In the early 1980s the line of some militant far-left groups was that Benn should “organise his base”. In other words should organise in the party and the unions in some more-or-less formal organisation to mobilise more effectively. Whether this was “correct” or not is now rather beside the point: it was never going to happen and it is to mistake the nature of the beast to believe it would.
Tony Benn represented the most determined and extreme defence mounted of left social-democratic values and aspirations, and indeed personally went some way beyond them, radicalised by the struggle. But you could not have organised in a very coherent way the forces that made up Bennism because they were already organised in myriad ways, mainly through official structures and campaigns groups that were not amenable to further organisation, and because it would have meant Benn significantly splitting his supporters by stepping on too many left bureaucratic toes. The Communist Party would have been against, a lot of the left Bennite MPs would have been against and so would lots of then left trade unions leaders.
But before, during and after the high point of the organised Bennite challenge Tony Benn represented something much more in the political, ideological and you could say “moral” life of the country. Mass leaders, especially working-class mass leaders, can only sustain their position by articulating deep-seated political emotions in significant sectors of the population, especially their gut feelings of democracy, of solidarity with the oppressed and exploited and their desire above all for justice.
Social justice and outrage at the multiple injustices and obscenities perpetrated by the rich and powerful were at the core of his oratorical appeal. Tony Benn had the capacity to articulate that in shedloads with wit and humour and always with an eye to increasing the self-confidence and combativity of his audience. One of his rhetorical tricks that leftists remember is his five questions to those with power, starting with how did you get it and in whose interests do you wield it, and ending with “How can we get rid of you?”. In doing this Tony Benn dug deep into the radical democratic traditions of the labour movement and well before, among the Diggers and Levellers, the Chartists and the Tolpuddle Martyrs.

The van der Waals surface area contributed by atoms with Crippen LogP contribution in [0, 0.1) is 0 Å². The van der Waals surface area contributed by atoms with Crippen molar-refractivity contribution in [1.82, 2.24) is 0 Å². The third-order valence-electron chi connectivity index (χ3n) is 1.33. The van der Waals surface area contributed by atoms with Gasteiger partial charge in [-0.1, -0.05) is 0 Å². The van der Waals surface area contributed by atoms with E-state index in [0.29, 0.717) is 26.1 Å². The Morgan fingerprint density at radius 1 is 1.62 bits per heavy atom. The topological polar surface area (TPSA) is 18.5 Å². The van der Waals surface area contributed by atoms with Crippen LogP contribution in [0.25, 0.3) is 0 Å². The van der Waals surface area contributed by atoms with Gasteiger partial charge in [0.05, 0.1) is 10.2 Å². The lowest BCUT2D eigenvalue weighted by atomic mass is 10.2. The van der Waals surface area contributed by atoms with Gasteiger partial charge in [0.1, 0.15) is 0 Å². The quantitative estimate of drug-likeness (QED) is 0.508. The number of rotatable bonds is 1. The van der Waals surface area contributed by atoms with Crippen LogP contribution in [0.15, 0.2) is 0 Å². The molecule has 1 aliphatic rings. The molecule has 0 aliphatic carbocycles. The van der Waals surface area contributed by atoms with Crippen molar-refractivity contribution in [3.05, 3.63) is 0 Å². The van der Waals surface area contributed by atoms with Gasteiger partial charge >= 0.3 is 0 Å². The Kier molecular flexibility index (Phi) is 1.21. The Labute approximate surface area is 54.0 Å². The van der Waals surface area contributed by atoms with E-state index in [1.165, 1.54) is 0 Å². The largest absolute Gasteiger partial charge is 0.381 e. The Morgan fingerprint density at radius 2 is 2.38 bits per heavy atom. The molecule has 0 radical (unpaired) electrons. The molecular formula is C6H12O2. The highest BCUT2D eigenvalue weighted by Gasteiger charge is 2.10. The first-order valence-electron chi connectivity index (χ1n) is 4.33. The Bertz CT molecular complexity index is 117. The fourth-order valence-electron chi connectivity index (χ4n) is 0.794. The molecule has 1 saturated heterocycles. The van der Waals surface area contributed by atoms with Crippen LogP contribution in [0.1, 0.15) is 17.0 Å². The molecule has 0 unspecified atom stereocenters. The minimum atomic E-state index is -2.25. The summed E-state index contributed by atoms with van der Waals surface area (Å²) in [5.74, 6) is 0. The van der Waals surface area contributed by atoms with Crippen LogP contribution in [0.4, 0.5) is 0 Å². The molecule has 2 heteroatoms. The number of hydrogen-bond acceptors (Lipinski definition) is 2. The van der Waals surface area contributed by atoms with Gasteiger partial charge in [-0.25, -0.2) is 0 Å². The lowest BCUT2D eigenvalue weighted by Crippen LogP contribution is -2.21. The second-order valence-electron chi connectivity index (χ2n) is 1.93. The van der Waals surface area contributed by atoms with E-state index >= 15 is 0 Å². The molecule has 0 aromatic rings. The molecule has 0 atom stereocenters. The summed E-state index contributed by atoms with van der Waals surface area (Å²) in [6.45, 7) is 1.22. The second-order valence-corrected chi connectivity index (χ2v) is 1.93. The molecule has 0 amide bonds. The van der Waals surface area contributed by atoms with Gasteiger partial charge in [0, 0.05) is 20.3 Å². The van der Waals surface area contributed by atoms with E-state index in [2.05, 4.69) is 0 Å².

But even with the rise of New Labour Benn remained obdurate about the Labour Party, repeating his rote phrase about being born in the Labour Party and dying in it. This of course is part of the political weakness of Tony Benn, even in his best period, an inability to say what Ralph Miliband found obvious in the 1960s, that Labour could not be used as the fundamental instrument of socialist change.
To repeat: a major part of the ideological power of Bennism was its capacity to rearticulate some of the best traditions of left social democracy and indeed go beyond it, and to build a wide coalition around this ‘programme’.
The real political fight in the last quarter of a century in Britain was between this Bennite program and Thatcherism, and the victory of the latter is centrally due to the betrayals of the Labour and trade union leaderships. If Thatcherism had been defeated then Bennism itself would have had to have deepened and transformed to outline a realistic socialist transformation in Britain.
Tony Benn always said it was all about policies and not individuals, and refused to directly criticise right-wing leaders by name, a compliment they declined to return. But even the most democratic movements need leaders who can motivate, inspire and mobilise; people who can set out a vision of what is wrong now and how it could be different. For that, the left and the labour movement owe him an immense debt.
Courageous and prophetic: Tony Benn in the early ’80s
By Mike Marqusee
March 14, 2014 — Red Pepper, posted at Links International Journal of Socialist Renewal with the author’s permission — It was inevitable that Tony Benn’s death would be met with tributes from the political establishment to the effect that they admired him even if they didn’t agree with him. But for those of us who did agree with him, his life and death mean so much more.